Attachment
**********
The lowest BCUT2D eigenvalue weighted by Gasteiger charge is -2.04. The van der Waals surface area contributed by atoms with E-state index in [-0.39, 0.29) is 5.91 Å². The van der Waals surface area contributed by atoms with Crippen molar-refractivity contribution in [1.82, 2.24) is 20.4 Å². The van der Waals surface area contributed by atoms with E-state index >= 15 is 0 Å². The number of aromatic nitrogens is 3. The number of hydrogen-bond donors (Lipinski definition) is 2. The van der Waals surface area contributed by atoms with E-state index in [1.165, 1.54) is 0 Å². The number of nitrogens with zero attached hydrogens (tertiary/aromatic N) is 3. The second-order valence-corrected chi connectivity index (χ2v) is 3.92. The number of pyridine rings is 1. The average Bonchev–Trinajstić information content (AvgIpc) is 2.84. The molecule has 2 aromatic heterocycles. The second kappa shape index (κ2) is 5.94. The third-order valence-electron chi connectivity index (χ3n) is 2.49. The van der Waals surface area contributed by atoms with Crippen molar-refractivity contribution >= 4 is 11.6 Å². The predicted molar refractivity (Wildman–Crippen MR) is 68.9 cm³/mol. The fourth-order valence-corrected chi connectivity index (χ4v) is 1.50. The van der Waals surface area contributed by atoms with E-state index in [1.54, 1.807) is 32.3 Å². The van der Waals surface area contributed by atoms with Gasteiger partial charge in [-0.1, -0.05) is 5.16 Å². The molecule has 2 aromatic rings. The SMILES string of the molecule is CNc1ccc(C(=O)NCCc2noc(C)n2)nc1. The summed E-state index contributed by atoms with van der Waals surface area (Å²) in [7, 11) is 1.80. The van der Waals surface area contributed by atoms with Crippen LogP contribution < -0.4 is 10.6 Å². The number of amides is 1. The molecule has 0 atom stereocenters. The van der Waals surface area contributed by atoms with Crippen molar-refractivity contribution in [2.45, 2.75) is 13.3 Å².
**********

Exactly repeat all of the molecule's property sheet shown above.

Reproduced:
The lowest BCUT2D eigenvalue weighted by Gasteiger charge is -2.04. The van der Waals surface area contributed by atoms with E-state index in [-0.39, 0.29) is 5.91 Å². The van der Waals surface area contributed by atoms with Crippen molar-refractivity contribution in [1.82, 2.24) is 20.4 Å². The van der Waals surface area contributed by atoms with E-state index >= 15 is 0 Å². The number of aromatic nitrogens is 3. The number of hydrogen-bond donors (Lipinski definition) is 2. The van der Waals surface area contributed by atoms with E-state index in [1.165, 1.54) is 0 Å². The number of nitrogens with zero attached hydrogens (tertiary/aromatic N) is 3. The second-order valence-corrected chi connectivity index (χ2v) is 3.92. The number of pyridine rings is 1. The average Bonchev–Trinajstić information content (AvgIpc) is 2.84. The molecule has 2 aromatic heterocycles. The second kappa shape index (κ2) is 5.94. The third-order valence-electron chi connectivity index (χ3n) is 2.49. The van der Waals surface area contributed by atoms with Crippen molar-refractivity contribution >= 4 is 11.6 Å². The predicted molar refractivity (Wildman–Crippen MR) is 68.9 cm³/mol. The fourth-order valence-corrected chi connectivity index (χ4v) is 1.50. The van der Waals surface area contributed by atoms with E-state index in [1.54, 1.807) is 32.3 Å². The van der Waals surface area contributed by atoms with Gasteiger partial charge in [-0.1, -0.05) is 5.16 Å². The molecule has 2 aromatic rings. The SMILES string of the molecule is CNc1ccc(C(=O)NCCc2noc(C)n2)nc1. The summed E-state index contributed by atoms with van der Waals surface area (Å²) in [7, 11) is 1.80. The van der Waals surface area contributed by atoms with Crippen LogP contribution < -0.4 is 10.6 Å². The number of amides is 1. The molecule has 0 atom stereocenters. The van der Waals surface area contributed by atoms with Crippen molar-refractivity contribution in [2.45, 2.75) is 13.3 Å².